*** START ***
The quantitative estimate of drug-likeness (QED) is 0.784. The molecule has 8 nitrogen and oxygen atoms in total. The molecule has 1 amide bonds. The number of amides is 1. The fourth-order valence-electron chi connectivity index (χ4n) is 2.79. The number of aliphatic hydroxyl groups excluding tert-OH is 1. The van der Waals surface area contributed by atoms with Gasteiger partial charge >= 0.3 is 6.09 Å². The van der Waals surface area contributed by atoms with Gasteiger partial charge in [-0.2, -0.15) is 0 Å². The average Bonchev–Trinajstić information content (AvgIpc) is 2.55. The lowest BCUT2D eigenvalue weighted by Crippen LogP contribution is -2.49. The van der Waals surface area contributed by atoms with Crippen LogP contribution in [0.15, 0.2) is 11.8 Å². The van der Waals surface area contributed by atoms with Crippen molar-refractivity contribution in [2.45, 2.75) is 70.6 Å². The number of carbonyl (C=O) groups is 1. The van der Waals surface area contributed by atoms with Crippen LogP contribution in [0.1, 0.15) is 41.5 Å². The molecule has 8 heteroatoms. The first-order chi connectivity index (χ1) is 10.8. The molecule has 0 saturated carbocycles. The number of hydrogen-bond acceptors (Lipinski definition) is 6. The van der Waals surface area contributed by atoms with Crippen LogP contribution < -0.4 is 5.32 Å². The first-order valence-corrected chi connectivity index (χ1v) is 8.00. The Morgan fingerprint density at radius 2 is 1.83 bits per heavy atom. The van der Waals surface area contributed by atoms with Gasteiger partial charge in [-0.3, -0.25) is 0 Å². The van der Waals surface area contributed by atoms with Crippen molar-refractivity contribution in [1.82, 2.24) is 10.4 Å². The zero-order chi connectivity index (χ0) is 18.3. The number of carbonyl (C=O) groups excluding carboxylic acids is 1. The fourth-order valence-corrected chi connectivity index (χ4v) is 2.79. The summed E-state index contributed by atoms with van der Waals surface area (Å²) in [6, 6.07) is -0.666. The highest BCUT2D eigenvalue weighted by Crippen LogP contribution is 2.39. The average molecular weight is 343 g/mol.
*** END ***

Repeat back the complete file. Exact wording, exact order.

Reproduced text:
The quantitative estimate of drug-likeness (QED) is 0.784. The molecule has 8 nitrogen and oxygen atoms in total. The molecule has 1 amide bonds. The number of amides is 1. The fourth-order valence-electron chi connectivity index (χ4n) is 2.79. The number of aliphatic hydroxyl groups excluding tert-OH is 1. The van der Waals surface area contributed by atoms with Gasteiger partial charge >= 0.3 is 6.09 Å². The van der Waals surface area contributed by atoms with Gasteiger partial charge in [-0.2, -0.15) is 0 Å². The average Bonchev–Trinajstić information content (AvgIpc) is 2.55. The lowest BCUT2D eigenvalue weighted by Crippen LogP contribution is -2.49. The van der Waals surface area contributed by atoms with Crippen LogP contribution in [0.15, 0.2) is 11.8 Å². The van der Waals surface area contributed by atoms with Crippen molar-refractivity contribution in [2.45, 2.75) is 70.6 Å². The number of carbonyl (C=O) groups is 1. The van der Waals surface area contributed by atoms with Crippen LogP contribution in [0.1, 0.15) is 41.5 Å². The molecule has 8 heteroatoms. The first-order chi connectivity index (χ1) is 10.8. The molecule has 0 saturated carbocycles. The number of hydrogen-bond acceptors (Lipinski definition) is 6. The van der Waals surface area contributed by atoms with Crippen LogP contribution < -0.4 is 5.32 Å². The first-order valence-corrected chi connectivity index (χ1v) is 8.00. The Morgan fingerprint density at radius 2 is 1.83 bits per heavy atom. The van der Waals surface area contributed by atoms with Gasteiger partial charge in [-0.3, -0.25) is 0 Å². The van der Waals surface area contributed by atoms with Crippen molar-refractivity contribution in [1.82, 2.24) is 10.4 Å². The zero-order chi connectivity index (χ0) is 18.3. The number of carbonyl (C=O) groups excluding carboxylic acids is 1. The fourth-order valence-corrected chi connectivity index (χ4v) is 2.79. The summed E-state index contributed by atoms with van der Waals surface area (Å²) in [6, 6.07) is -0.666. The highest BCUT2D eigenvalue weighted by Crippen LogP contribution is 2.39. The average molecular weight is 343 g/mol.